Drawing from his scholarship and research, Dean Marwan M. Kraidy was hosted in discussions to examine some of the world’s pressing issues—from the rise of soft power empires and the geopolitics of Turkish TV drama to the scholarship in the Global South and the media and communication landscape.

At a webinar hosted by the Department of Communication at the University of Massachusetts Amherst, Kraidy joined Burcu Baykurt and Victoria de Grazia, co-editors of Soft-Power Internationalism: Competing for Cultural Influence in the 21st-Century Global Order, and global media scholars Paula Chakravartty and Maria Repnikova in discussing the use of media as a soft power tool for emerging global powers to project their influence.

In a keynote lecture titled “Deconstructing the Geopolitics of the Popular: Turkish Television Drama” at a workshop by Leiden University’s Lorentz Center, Kraidy examined the connections between geopolitics and national media industries in the context of the global reach and circulation of Turkish television drama, drawing insights from his book Reality Television and Arab Politics and field research.

Later in the spring semester, Kraidy delivered the keynote address of the Middle East Conference 2022, where he proposed a shift in the approach to Middle East studies. He highlighted the need for the discipline to be collaborative, multimodal, and multilingual and referenced the newly established Institute for Advanced Study in the Global South as a model that seeks to position Qatar, the Gulf, and the Arab world as a “nexus of flows of ideas, images, and people.”

Student Reporting Team Awarded Pulitzer Fellowships

A Northwestern Qatar student reporting team was selected for the Pulitzer Center Reporting Fellowships. Abdul Rahman Abid, Adan Ali, and Iffah Abid Kitchlew produced a documentary and photo series on Pakistan’s public waste management system and the health risks to workers in the informal waste disposal industry.

“Scrap collectors continue to be invisible and widely seen as the people who are just expendable—the people who collect our waste, when in fact the work they do is really important,” said Ali. He added that, despite stepping in to fill in the gap created by the lack of a public waste disposal and management system, there is limited media coverage of the issue.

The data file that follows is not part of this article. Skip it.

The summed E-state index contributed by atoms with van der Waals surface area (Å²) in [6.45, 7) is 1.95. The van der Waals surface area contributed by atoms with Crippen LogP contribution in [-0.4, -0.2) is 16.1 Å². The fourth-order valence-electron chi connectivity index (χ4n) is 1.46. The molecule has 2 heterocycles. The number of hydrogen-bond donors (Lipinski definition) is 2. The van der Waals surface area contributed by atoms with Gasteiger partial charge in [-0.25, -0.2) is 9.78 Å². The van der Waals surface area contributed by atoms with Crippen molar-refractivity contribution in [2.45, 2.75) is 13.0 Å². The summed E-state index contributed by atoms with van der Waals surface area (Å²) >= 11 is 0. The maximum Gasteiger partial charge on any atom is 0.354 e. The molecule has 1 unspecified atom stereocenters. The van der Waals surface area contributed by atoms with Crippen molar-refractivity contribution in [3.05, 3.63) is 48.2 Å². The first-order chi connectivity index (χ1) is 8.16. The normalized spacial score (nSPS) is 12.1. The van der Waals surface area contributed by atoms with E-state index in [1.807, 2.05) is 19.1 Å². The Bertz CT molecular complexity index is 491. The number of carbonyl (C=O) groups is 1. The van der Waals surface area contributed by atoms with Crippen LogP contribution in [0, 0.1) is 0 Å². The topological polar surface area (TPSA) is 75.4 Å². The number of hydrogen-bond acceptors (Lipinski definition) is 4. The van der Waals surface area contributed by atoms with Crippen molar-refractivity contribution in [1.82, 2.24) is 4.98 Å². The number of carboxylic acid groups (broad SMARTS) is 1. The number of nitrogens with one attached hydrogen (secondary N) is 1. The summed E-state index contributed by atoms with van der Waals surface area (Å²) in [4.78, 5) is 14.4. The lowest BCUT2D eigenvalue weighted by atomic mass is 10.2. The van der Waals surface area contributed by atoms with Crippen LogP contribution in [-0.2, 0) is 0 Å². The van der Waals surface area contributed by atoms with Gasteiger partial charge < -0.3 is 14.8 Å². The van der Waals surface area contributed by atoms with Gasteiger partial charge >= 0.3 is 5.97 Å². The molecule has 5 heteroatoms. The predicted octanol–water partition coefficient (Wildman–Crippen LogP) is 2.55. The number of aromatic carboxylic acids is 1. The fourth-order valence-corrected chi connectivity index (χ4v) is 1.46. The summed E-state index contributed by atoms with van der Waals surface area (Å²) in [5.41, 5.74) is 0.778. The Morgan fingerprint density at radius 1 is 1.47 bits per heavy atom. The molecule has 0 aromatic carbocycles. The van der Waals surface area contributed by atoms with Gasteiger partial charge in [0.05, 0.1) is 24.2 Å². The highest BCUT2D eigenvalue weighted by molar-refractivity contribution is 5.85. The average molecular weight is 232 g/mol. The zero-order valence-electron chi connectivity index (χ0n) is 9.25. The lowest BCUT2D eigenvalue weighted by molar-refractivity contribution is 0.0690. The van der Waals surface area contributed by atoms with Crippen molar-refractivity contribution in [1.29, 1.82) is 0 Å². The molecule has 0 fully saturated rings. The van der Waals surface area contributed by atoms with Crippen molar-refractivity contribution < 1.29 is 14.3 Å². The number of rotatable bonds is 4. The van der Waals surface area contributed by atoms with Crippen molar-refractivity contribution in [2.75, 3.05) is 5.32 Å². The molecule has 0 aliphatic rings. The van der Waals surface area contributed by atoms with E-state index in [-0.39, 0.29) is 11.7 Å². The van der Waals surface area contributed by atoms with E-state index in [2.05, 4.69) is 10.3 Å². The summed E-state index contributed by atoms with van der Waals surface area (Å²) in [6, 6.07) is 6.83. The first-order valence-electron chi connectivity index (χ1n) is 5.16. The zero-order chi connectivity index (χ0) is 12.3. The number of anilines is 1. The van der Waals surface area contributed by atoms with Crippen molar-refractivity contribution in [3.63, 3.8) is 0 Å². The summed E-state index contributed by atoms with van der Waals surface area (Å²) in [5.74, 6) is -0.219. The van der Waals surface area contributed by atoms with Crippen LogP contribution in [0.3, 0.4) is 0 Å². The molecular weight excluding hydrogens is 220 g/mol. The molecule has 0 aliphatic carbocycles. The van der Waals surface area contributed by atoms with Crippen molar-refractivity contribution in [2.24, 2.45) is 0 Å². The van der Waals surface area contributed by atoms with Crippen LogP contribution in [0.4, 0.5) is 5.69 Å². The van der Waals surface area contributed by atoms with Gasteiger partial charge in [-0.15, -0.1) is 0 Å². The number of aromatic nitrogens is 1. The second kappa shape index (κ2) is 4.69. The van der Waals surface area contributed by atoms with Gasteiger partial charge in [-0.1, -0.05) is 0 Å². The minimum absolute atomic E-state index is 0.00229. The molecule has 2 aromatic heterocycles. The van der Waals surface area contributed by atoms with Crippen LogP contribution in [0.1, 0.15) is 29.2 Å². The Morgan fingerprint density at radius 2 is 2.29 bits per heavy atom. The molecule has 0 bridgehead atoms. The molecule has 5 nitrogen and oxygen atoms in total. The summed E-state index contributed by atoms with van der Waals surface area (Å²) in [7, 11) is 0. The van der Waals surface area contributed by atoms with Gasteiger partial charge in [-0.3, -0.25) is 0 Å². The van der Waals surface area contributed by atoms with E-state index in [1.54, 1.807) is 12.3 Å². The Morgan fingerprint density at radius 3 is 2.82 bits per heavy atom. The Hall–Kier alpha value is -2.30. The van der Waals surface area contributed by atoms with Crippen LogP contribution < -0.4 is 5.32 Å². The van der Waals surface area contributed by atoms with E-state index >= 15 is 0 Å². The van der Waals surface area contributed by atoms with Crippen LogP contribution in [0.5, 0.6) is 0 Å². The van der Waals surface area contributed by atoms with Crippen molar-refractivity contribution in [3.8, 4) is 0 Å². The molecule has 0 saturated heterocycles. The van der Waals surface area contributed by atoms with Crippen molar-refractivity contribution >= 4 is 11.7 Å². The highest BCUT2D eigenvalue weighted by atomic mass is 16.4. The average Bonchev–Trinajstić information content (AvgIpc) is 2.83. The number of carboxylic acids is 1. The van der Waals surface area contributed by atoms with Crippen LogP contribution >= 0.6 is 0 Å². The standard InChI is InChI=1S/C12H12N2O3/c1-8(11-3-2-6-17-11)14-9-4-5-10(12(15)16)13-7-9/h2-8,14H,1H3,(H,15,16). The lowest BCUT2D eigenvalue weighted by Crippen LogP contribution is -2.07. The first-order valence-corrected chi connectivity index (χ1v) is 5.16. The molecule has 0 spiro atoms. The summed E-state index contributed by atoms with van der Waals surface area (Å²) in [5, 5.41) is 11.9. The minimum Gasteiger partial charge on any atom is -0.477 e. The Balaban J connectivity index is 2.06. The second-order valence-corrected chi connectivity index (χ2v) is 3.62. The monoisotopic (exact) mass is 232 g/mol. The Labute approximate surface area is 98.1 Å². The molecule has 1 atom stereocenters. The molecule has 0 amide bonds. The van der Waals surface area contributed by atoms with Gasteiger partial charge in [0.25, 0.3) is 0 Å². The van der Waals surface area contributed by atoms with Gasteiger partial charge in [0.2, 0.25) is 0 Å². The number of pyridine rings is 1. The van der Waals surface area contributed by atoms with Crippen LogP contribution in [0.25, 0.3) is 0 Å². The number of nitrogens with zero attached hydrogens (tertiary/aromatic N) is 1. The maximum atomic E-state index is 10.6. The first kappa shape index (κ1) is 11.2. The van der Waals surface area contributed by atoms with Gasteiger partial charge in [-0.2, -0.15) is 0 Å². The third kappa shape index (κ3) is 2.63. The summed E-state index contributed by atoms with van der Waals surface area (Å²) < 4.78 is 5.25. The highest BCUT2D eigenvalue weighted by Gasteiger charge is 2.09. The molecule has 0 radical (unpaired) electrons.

Waste collection in Pakistan, Abid said, reflects the inequality gap in Pakistan and perpetuates divisions and discrimination against minorities in society. By reporting on this issue, they hope to showcase how “multi-layered discrimination, whether it be legal policies of general societal perceptions, contributes to marginalizing these communities and labeling them as dirty, lesser than, or being called certain slurs.”

For Abid Kitchlew, reporting on the issue of waste collectors allowed her to tackle one of many societal issues that she became aware of growing up in Pakistan. “Journalism has taught me that if I feel strongly about something, see something wrong happening, or if I’m disturbed by something wrong around me, I can make people aware of it and do something about it, and that is what I’m doing through this project,” she said.

Student Life

Studio 20Q Premiere Screens Student Films

Student filmmakers, cast, and crew gathered this year at Qatar Museums’ M7 for the annual Studio 20Q Premiere, where students and alumni showcased their films in a series of screenings in the Sky Theatre.

The Studio 20Q Premiere screens films that are funded by the club and produced by students and alumni. This year, through a unique partnership with Qatar Museums’ M7, the Northwestern Qatar community and the general public came together in celebration of the students’ creative work at the M7 Sky Theatre.